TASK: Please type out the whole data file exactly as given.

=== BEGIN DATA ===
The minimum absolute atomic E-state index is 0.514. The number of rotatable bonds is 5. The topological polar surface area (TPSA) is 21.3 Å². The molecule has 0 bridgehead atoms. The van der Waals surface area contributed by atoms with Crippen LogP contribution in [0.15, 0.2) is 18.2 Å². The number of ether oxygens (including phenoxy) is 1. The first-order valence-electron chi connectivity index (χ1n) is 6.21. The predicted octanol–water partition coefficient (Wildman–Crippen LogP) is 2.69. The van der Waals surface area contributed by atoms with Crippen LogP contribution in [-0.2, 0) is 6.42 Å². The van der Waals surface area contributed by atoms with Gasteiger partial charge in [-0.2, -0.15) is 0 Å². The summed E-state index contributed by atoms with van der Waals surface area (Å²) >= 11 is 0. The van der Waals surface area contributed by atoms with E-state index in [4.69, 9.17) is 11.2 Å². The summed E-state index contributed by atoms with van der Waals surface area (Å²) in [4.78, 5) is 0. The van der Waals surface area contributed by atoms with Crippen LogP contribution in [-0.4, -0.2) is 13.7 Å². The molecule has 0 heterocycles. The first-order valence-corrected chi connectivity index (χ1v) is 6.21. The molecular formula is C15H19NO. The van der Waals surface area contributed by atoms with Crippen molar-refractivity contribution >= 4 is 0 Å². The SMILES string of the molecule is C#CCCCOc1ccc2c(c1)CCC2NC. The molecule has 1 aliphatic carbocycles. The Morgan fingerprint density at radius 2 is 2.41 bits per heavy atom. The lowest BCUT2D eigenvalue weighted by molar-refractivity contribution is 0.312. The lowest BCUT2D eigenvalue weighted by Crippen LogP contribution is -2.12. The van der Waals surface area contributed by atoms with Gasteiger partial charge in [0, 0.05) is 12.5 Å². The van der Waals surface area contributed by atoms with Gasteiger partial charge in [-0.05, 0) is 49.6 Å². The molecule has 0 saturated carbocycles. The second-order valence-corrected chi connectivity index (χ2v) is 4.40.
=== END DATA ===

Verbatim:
The minimum absolute atomic E-state index is 0.514. The number of rotatable bonds is 5. The topological polar surface area (TPSA) is 21.3 Å². The molecule has 0 bridgehead atoms. The van der Waals surface area contributed by atoms with Crippen LogP contribution in [0.15, 0.2) is 18.2 Å². The number of ether oxygens (including phenoxy) is 1. The first-order valence-electron chi connectivity index (χ1n) is 6.21. The predicted octanol–water partition coefficient (Wildman–Crippen LogP) is 2.69. The van der Waals surface area contributed by atoms with Crippen LogP contribution in [-0.2, 0) is 6.42 Å². The van der Waals surface area contributed by atoms with Gasteiger partial charge in [-0.2, -0.15) is 0 Å². The summed E-state index contributed by atoms with van der Waals surface area (Å²) >= 11 is 0. The van der Waals surface area contributed by atoms with E-state index in [4.69, 9.17) is 11.2 Å². The summed E-state index contributed by atoms with van der Waals surface area (Å²) in [4.78, 5) is 0. The van der Waals surface area contributed by atoms with Crippen LogP contribution in [-0.4, -0.2) is 13.7 Å². The molecule has 0 heterocycles. The first-order valence-corrected chi connectivity index (χ1v) is 6.21. The molecular formula is C15H19NO. The van der Waals surface area contributed by atoms with Crippen molar-refractivity contribution >= 4 is 0 Å². The SMILES string of the molecule is C#CCCCOc1ccc2c(c1)CCC2NC. The molecule has 1 aliphatic carbocycles. The Morgan fingerprint density at radius 2 is 2.41 bits per heavy atom. The lowest BCUT2D eigenvalue weighted by molar-refractivity contribution is 0.312. The lowest BCUT2D eigenvalue weighted by Crippen LogP contribution is -2.12. The van der Waals surface area contributed by atoms with Gasteiger partial charge in [0, 0.05) is 12.5 Å². The van der Waals surface area contributed by atoms with Gasteiger partial charge in [-0.05, 0) is 49.6 Å². The molecule has 0 saturated carbocycles. The second-order valence-corrected chi connectivity index (χ2v) is 4.40.